The Real Health Benefits Of Playing Field Hockey

Team sports have a wide variety of benefits. The University of Missouri lists problem-solving, teamwork, discipline, and increased self-esteem as just a few of the benefits, aside from the obvious advantages of participating in physical activity. These benefits are true of most team sports, but some sports, such as field hockey, have benefits that are unique to their style of gameplay.

Field hockey, for example, is a good way to improve hand-eye coordination, according to Stick Handling Pro. This is because field hockey is considered a "stick and ball" game. As the American Optometric Association states, improved hand-eye coordination means better performance in these types of games. The association explains that hand-eye coordination is the connection between visual input and physical action. It is necessary for situations where high-speed action is needed, such as hitting an incoming baseball or passing to a teammate in field hockey.

While training this skill through field hockey is an excellent benefit to the sport, it is not among the best benefits players receive. Those come from the way field hockey gameplay forces players' bodies to use stored energy when powering their muscles.

The benefits and the burn of field hockey

Health Fitness Revolution lists 10 health benefits associated with playing field hockey. When looking at the most impressive benefits specific to the sport, there are 2 that stand out. One is the distance that players run over the course of the standard 70-minute game. The other is the start-stop nature of the game, which changes how players use energy.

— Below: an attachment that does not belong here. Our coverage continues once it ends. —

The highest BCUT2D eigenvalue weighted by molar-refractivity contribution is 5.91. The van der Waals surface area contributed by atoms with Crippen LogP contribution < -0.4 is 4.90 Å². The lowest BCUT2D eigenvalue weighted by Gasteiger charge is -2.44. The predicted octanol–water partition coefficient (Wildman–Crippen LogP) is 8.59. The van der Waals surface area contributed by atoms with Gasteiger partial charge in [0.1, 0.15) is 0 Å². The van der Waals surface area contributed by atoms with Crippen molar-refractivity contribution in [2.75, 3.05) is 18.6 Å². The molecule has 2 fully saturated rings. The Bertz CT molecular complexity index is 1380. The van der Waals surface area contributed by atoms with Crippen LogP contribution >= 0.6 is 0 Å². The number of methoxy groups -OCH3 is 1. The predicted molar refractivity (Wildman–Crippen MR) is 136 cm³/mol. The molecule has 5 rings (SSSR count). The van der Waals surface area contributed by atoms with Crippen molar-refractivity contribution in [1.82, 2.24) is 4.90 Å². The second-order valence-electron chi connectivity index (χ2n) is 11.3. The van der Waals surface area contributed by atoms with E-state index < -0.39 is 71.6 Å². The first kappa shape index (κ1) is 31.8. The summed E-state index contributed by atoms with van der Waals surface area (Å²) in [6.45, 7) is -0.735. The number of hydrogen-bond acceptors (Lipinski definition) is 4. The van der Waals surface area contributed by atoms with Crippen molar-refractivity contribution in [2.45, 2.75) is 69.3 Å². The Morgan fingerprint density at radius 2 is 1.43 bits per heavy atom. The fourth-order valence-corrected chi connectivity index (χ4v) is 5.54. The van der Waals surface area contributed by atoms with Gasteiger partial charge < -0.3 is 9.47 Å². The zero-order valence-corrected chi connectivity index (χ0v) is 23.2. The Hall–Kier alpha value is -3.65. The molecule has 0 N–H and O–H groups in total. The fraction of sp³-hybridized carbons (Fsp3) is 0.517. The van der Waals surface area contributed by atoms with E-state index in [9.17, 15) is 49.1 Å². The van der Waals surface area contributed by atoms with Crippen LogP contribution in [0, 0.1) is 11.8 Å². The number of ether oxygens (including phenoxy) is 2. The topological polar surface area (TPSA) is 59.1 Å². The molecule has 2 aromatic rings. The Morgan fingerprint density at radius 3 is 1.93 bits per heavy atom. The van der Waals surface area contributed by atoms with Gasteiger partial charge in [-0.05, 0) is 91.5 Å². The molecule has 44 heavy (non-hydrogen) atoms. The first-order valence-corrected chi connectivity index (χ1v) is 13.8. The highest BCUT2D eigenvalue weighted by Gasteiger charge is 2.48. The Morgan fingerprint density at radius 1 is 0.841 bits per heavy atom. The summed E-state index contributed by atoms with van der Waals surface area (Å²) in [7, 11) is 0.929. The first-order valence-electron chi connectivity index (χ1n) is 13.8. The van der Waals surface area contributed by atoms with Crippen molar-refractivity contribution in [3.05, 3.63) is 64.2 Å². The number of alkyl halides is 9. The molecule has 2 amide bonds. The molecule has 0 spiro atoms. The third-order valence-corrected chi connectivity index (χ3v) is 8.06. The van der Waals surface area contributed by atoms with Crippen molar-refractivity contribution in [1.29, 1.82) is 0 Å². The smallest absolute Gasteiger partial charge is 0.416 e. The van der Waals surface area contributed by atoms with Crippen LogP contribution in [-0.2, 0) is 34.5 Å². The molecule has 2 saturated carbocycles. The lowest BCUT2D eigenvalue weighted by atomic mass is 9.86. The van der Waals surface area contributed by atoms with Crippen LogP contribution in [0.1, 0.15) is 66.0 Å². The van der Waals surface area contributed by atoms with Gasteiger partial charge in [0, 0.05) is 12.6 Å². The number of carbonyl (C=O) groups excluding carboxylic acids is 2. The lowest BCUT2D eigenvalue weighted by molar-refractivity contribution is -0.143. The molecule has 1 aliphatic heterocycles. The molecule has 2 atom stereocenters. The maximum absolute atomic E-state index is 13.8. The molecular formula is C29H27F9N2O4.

While Health Fitness Revolution states that players can run quite a long distance during a game, EuroHockey offers specific numbers. Players can run between 6-9 kilometers over the course of a game. The exact number depends on their position, with defenders running an average of 6 kilometers, and midfielders racking up distances closer to 9 kilometers.

This much running usually falls into the category of aerobic activity, but field hockey is a game played with short bursts of intense energy. This is very similar to the way high-intensity interval training (HIIT) works. HIIT improves both aerobic and anaerobic fitness, as well as blood pressure and cardio health, according to the American College of Sports Medicine. Aerobic exercise uses oxygen to power the muscles, while anaerobic exercise uses glycogen. This multifaceted benefit is what really sets field hockey apart and makes it an excellent way to stay fit.